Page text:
Rare Disease Day is February 28. As a patient advocate for the Mastocytosis Society Inc., I am writing to raise awareness for mast cell diseases. Mast cell disease comes in a variety of forms, which include mastocytosis, mast cell activation syndrome and hereditary alpha tryptasemia. Mast cells are immune system cells that are involved in allergic reactions, from minor swelling and stuffy noses to life threatening, full-blown anaphylaxis.

While mast cell diseases come in a variety of forms, the commonality is a defect in a person’s mast cell growth, accumulation or behavior. People with mast cell diseases often suffer tremendously due to constant exposure to seemingly innocuous stimuli that trigger acute reactions. Stimuli include foods, alcohol, chemicals, medications, odors, smoke, weather, hot and cold temperatures, friction or vibration, insect stings and bites, fatigue, exercise and stress. Reactions include flushing, itching, skin rashes, headaches, gastrointestinal symptoms, low blood pressure, difficulty breathing and anaphylaxis.

People commonly go many years before obtaining a proper diagnosis. Physicians who are unfamiliar with mast cell diseases are frequently dismissing people. Even after being diagnosed, patients struggle with limited treatment options, insurance barriers, financial burden of care, and access to appropriate care. Raising awareness about mast cell diseases can empower and guide patients to speak with their doctors about considering mast cell diseases as a possible cause for their symptoms.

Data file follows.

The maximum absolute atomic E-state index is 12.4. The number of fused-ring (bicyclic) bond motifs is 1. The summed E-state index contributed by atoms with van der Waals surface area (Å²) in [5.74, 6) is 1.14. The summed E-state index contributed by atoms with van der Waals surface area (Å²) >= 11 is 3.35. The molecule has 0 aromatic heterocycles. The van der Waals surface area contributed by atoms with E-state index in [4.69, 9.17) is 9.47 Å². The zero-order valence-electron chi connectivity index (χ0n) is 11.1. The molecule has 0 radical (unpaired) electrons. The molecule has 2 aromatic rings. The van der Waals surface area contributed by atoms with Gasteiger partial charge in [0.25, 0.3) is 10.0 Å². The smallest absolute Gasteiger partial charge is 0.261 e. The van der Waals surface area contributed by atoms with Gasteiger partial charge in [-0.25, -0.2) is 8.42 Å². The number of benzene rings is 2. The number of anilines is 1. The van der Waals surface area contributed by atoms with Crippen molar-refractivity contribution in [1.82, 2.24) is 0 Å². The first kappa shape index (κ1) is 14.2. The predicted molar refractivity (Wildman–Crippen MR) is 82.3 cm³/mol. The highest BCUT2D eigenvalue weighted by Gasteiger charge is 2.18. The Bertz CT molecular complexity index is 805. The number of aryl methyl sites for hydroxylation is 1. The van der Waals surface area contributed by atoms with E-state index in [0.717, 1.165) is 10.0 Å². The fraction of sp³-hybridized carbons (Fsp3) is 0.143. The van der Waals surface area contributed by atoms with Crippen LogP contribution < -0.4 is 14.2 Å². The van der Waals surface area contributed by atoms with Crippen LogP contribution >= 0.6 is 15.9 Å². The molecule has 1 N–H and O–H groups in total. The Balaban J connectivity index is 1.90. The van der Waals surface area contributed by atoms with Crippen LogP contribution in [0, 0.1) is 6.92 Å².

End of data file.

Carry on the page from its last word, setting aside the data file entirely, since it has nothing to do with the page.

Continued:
Early diagnosis could lead to finding potentially life-changing treatments. It can also bring much-needed awareness to physicians, putting these rare diseases on their radar so they can recognize the symptoms.

Although there is no cure and the journey to finding the right combination of treatments is no easy task, a proper diagnosis and an educated patient and provider team is a patient’s first step to leading a healthier, happier and safer life. For further information about mast cell diseases, please visit The Mastocytosis Society Inc. at https://tmsforacure.org/.